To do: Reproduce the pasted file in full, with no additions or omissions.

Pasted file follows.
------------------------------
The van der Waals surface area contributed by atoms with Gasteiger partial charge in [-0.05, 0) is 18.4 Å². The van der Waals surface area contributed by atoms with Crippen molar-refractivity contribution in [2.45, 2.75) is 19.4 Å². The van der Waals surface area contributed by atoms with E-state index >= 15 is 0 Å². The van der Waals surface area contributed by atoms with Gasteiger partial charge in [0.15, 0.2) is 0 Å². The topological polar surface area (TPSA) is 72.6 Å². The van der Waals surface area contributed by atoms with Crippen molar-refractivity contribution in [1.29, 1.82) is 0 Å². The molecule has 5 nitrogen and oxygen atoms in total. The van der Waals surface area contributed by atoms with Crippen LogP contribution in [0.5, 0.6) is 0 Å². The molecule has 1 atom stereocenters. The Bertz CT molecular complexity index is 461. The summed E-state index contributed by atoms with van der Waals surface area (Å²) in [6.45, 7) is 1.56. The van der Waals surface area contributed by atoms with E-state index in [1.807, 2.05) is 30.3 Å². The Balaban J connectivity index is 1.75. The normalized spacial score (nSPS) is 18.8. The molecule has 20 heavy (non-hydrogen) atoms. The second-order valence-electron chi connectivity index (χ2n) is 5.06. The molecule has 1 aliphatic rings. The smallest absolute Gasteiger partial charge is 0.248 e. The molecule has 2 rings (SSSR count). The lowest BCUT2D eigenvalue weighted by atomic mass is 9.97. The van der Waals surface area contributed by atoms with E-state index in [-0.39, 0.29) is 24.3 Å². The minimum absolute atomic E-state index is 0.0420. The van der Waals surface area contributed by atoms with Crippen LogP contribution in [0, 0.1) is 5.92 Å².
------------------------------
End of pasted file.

The van der Waals surface area contributed by atoms with Gasteiger partial charge in [-0.05, 0) is 18.4 Å². The van der Waals surface area contributed by atoms with Crippen molar-refractivity contribution in [2.45, 2.75) is 19.4 Å². The van der Waals surface area contributed by atoms with E-state index >= 15 is 0 Å². The van der Waals surface area contributed by atoms with Gasteiger partial charge in [0.15, 0.2) is 0 Å². The topological polar surface area (TPSA) is 72.6 Å². The van der Waals surface area contributed by atoms with Crippen molar-refractivity contribution in [1.29, 1.82) is 0 Å². The molecule has 5 nitrogen and oxygen atoms in total. The van der Waals surface area contributed by atoms with Crippen LogP contribution in [0.5, 0.6) is 0 Å². The molecule has 1 atom stereocenters. The Bertz CT molecular complexity index is 461. The summed E-state index contributed by atoms with van der Waals surface area (Å²) in [6.45, 7) is 1.56. The van der Waals surface area contributed by atoms with E-state index in [1.807, 2.05) is 30.3 Å². The Balaban J connectivity index is 1.75. The normalized spacial score (nSPS) is 18.8. The molecule has 20 heavy (non-hydrogen) atoms. The second-order valence-electron chi connectivity index (χ2n) is 5.06. The molecule has 1 aliphatic rings. The smallest absolute Gasteiger partial charge is 0.248 e. The molecule has 2 rings (SSSR count). The lowest BCUT2D eigenvalue weighted by atomic mass is 9.97. The van der Waals surface area contributed by atoms with E-state index in [-0.39, 0.29) is 24.3 Å². The minimum absolute atomic E-state index is 0.0420. The van der Waals surface area contributed by atoms with Crippen LogP contribution in [0, 0.1) is 5.92 Å².